Tamim swims against Qataris’ interests: Amnesty International



Sat, 16 Dec 2017 - 01:08 GMT


Sat, 16 Dec 2017 - 01:08 GMT

A map of Qatar, June 5, 2017. REUTERS/Thomas White/Illustration

A map of Qatar, June 5, 2017. REUTERS/Thomas White/Illustration

CAIRO – 16 December 2017: Ordinary Qataris and migrants living in Qatar are negatively affected by the Arab boycott imposed by Egypt, Saudi Arabia, the United Arab Emirates and Bahrain over Doha’s funding of terrorist groups, according to Amnesty International.

Qatari families are affected by the intra-Arab rift despite measures to ease the impact of the crisis on ordinary citizens, an Amnesty report stated on Thursday.

Six months ago, the four Arab countries imposed travel, economic and diplomatic sanctions on Qatar in June over accusations of supporting terrorism, which Doha denies. Qatar is also accused of colluding with the Persian state of Iran which threatens its Gulf neighbors. According to the Amnesty report, thousands of Qataris have been affected by the rift, which has split families, raised food prices for foreign workers and made sacred trips to Saudi Arabia more difficult.

Qatar is seeking to increase bilateral trade with Iran, the Qatari Minister of Economy Ahmed bin Jassim Al-Thani stated in a meeting with Iranian Minister of Industries, Mining and Trade Mohammad Shariatmadari in Tehran in November.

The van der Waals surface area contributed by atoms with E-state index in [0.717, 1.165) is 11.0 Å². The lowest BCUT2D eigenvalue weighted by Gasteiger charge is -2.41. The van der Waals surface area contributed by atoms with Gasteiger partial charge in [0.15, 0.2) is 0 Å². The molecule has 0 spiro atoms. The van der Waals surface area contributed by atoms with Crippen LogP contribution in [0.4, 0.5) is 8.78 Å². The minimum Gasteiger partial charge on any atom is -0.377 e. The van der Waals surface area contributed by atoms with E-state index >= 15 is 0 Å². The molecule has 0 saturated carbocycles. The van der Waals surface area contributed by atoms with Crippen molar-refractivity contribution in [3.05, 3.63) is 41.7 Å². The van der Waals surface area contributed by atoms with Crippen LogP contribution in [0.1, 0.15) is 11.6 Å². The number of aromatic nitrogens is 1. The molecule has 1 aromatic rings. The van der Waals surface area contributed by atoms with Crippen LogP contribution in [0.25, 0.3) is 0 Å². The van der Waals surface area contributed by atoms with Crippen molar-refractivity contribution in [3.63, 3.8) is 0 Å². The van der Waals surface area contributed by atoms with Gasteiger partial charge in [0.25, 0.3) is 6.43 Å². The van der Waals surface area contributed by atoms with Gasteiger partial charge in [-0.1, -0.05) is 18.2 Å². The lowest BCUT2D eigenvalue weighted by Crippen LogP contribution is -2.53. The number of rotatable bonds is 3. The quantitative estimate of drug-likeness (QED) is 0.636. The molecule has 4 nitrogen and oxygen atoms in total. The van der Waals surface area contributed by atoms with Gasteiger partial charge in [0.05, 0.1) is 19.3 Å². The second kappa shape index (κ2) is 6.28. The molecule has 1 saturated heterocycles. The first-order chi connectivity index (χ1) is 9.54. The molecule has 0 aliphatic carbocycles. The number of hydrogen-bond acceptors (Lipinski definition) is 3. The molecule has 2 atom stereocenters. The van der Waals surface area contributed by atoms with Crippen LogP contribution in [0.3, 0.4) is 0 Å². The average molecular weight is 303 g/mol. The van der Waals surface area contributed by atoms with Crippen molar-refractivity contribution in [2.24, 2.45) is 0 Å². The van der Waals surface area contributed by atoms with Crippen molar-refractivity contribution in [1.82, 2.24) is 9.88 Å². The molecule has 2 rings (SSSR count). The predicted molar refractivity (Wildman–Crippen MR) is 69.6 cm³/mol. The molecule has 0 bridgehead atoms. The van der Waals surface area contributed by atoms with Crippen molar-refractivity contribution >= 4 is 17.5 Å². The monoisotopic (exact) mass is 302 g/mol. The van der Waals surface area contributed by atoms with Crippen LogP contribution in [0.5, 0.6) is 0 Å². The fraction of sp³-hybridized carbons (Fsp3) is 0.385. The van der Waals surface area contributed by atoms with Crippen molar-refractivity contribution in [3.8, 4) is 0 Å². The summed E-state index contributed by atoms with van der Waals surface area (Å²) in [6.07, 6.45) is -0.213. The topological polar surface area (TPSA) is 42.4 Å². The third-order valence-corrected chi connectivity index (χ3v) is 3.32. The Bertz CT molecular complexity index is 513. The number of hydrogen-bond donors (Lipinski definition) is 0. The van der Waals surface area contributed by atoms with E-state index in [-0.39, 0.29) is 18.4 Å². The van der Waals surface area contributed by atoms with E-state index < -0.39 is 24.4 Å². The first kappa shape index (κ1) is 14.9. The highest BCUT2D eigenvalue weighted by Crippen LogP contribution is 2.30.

Doha insists on defying Arabs’ demands to cut ties with Tehran, instead it is currently seeking to increase its economic and bilateral trade with Iran.

“The bilateral interactions between the two sides have significantly increased during the last few months,” the Qatari minister added in November.

Iran and Qatar have been forging stronger economic ties ever since Arab countries, led by Egypt and Saudi Arabia, severed diplomatic relations with Doha in early June, accusing it of supporting terrorist groups.

"Iran is playing an important role in the transport of goods from Turkey and Azerbaijan to Qatar," the Qatari minister added.

“In the past seven months, Iran has exported $97 million [worth] of goods and just less than $1 billion [worth] of technical and engineering services to Qatar,” he added.

Notably, Iran's exports to Qatar saw significant growth in October. Qatar has suggested that they want to reach the common trade value of up to $5 billion in the future.

Qatari Foreign Minister Sheikh Mohammed bin Abdulrahman Al-Thani stated in September that the Arab economic boycott with Qatar is pushing it to become closer to Iran economically.

“Qatar has turned to new destinations to import food, which has had the effect of increasing food prices. Data published by the Qatari government in November shows that in October 2017 the price of food and drinks was 4.9% higher than in the same month in 2016,” the Amnesty report added.

Diplomatic efforts led by Kuwait to resolve the dispute have so far failed to narrow the gap between the two Arab camps; Qatar on one side and the Arab Quartet on the other. Although Qatar’s Tamim bin Hamad Al-Thani attended the last GCC summit in Kuwait, other GCC heads did not because of speculations that Qatar only accepted some, not all, the Arab demands, which the Arab quartet rejected.

The tiny Gulf state insists on defying its people’s interests by keeping close ties with the Persian republic of Iran and Hezbollah militias. If Tamim cares about his people, he would cut ties with terrorist groups and extremists that Doha supports and finances, experts have said.



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